Juanita Lane (Dorothy Burgess) has never been the same since she left the island of San Christopher and the voodoo practices of the natives there. She had been very popular with the locals even though she was part of the white ruling family who controlled the plantations, simply because she preferred to spend her time with them than her kith and kin, but now it is years later and she lives in the United States with her husband Stephen (Jack Holt), a wealthy New York industrialist, and their young daughter Nancy (Cora Sue Collins). However, she has taken to playing her native drum near-incessantly, and yearns to return to the island, so what is her husband to do?
This oppressively atmospheric, largely forgotten horror was part of a cycle where Hollywood obsessed over the mysterious rituals of black natives, whether they be in the West Indies or further afield in Africa, they exerted a strange fascination over the studios and audiences alike. With documentary footage of such peoples becoming more widely seen, imagery was included in the fiction of the day, most famously in King Kong which possibly not coincidentally also starred Fay Wray, who was the leading lady in Black Moon. This was a typical entry into the sub-genre, though owed more to the then-recent Island of Lost Souls than any giant ape movie, and needless to say was rather naive in its treatment of indigenous culture.
Well, some say naive, others say downright racist, as the fear of what a bunch of black people can get up to when they're not under the influence of white folks appeared to be that superstition ran rampant and they eventually devolved into human sacrifice, including little girls. Certainly that's what happens here, and you could see examples of this racial suspicion leading well into the further reaches of the twentieth century with such supposedly more enlightened efforts as The Serpent and the Rainbow. But wind back to the thirties and you could see the themes more prevalent; Black Moon was one of the more typical instances, which can make it appear very strange to modern eyes - it even includes a line that has become a jokey cliché, "The natives are restless".
Naturally Juanita persuades Stephen to take her back to San Christopher where the mayhem can really break out, accompanied by little Nancy and Stephen's secretary Gail Hamilton (Wray) who is secretly in love with him. You can predict the way this is going by that little nugget of information, as though this was strictly a pre-Code movie, meaning censorship was not quite as stringent on this period of Hollywood, the nuclear family had to be maintained, so if Juanita was not up to the task maybe Gail would be. But save that for the ending, as there was a lot to get through in a fast-moving sixty-eight minutes; once they arrive on the island Juanita is greeted like a returning champion, and is soon taking "walks" around the place without her husband.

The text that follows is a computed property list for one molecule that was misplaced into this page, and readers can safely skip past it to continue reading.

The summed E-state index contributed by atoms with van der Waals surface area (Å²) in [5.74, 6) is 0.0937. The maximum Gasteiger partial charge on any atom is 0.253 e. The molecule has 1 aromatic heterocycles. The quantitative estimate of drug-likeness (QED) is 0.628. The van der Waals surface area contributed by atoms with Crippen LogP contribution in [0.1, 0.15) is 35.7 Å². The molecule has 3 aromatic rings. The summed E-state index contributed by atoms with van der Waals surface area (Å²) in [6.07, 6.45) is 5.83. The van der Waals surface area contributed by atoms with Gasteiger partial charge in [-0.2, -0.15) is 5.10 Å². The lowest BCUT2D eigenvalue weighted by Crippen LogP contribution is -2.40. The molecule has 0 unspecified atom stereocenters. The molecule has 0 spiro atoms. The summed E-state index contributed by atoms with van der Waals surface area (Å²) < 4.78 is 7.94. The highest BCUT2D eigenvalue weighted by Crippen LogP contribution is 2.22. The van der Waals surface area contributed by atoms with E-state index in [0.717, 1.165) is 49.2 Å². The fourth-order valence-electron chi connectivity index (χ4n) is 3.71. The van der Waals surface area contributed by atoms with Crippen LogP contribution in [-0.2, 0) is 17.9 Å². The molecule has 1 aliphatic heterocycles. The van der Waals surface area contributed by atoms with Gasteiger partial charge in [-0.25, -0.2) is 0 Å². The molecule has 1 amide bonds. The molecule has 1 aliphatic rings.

Obviously the thought that this white woman was getting up to hanky panky with the black men was too much for American society to take at this point, so Juanita had to be shown to be insane to excuse her liking for hanging out with a different race to her own, a prejudice which looks pretty foolish now, although less offensive and more obliviously quaint in this horror context. There was one black character who acts as a voice of reason, however, and he was the unfortunately named Lunch, played by veteran Clarence Muse, an actor who exuded wisdom no matter how menial the role, so perhaps Black Moon was offering a measure of sense in its own small way. Mostly this would be the chance to watch some famous faces of yesteryear strut their stuff: Western actor Holt was the man who inspired Chester Gould to base his cartoons of Dick Tracy on and proves solid and reliable here, while Fay Wray again showed why she was considered one of the great beauties of her era, though even they are eclipsed by a hysteria overtaking the movie that may raise unintended laughter now.